Most gardeners have probably never heard that term. Nativars are native plant hybrids that have been bred for certain characteristics such as disease resistance, flower color/shape, or fruit size/flavor.
Sometimes this is a really great thing, as with the case of the American Elm. New nativars are being bred to be resistant to Dutch elm disease, which has dessimated the population of the American Elm. Sometimes nativars are even better at attracting and feeding pollinators than the original plant.
But sometimes nativars are not so great. Sometimes their new features come at a cost. They may lose the ability to produce seeds that feed birds, new flower shapes may prevent insect pollination, or new leaf colors may not be pallatible to caterpillars. Also, most of these plants are propagated by rooted cuttings, which makes them clones of each other. This eliminates genetic diversity in the plant population.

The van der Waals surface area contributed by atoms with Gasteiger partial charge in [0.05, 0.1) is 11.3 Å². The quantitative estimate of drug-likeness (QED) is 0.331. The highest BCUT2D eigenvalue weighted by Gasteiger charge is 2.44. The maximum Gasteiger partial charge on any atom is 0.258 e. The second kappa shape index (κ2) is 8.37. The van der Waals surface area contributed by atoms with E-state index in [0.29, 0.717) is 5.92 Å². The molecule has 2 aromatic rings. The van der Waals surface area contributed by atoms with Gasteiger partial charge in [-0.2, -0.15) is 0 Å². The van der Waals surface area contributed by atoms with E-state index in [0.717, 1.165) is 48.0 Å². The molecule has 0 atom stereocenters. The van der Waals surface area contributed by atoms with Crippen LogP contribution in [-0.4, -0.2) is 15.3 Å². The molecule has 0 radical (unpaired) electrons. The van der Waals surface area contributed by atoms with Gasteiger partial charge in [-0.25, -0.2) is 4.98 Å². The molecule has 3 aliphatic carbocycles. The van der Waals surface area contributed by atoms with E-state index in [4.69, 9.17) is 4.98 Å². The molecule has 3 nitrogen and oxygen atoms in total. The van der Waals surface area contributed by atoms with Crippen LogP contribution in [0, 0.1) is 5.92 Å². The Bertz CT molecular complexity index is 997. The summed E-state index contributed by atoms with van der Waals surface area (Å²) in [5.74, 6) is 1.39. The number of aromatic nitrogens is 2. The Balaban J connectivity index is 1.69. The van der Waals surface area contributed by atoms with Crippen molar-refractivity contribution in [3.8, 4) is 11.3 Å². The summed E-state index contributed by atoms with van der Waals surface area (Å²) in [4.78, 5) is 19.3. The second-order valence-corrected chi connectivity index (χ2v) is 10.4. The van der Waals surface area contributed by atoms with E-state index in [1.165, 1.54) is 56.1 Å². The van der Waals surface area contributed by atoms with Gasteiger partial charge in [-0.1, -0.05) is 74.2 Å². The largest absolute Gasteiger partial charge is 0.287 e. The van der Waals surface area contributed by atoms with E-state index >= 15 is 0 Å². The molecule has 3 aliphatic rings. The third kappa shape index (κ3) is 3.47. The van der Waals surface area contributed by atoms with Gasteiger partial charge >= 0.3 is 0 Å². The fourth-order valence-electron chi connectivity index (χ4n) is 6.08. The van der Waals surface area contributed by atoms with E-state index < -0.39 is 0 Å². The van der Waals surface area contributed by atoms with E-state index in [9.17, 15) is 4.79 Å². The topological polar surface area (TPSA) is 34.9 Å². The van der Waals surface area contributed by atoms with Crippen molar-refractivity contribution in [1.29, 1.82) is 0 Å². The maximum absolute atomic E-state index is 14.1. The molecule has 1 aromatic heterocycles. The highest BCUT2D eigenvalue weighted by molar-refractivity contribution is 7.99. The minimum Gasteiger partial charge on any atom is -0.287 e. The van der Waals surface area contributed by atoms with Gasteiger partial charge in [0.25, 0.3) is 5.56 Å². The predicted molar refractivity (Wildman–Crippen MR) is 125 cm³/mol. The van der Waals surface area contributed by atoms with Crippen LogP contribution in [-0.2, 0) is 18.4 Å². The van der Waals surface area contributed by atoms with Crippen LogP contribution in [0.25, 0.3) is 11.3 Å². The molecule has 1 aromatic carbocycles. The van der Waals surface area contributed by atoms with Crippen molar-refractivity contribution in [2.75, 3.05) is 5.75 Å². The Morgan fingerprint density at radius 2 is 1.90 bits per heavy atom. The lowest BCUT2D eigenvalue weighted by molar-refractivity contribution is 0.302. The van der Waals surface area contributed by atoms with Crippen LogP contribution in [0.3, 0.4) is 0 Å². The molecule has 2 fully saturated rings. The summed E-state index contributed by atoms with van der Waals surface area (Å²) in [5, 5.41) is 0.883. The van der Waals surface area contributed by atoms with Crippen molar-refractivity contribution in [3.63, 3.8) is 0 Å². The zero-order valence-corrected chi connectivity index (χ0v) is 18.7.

Nativars can be a beautiful addition to your garden, but they do have their drawbacks from a wildlife perspective. Feel free to use them, but if you are planning your garden for pollinators and wildlife, choose wisely when using them as a substitute for a native plant. How can you tell when you’re at the garden center? One clue is the plant name. A great example is the classic coneflower – Echinacea purpurea. That’s it. If the plant name has something fancy added to it – in this case Echinacea purpurea “”Magnus”” – that tells you that it’s a nativar.”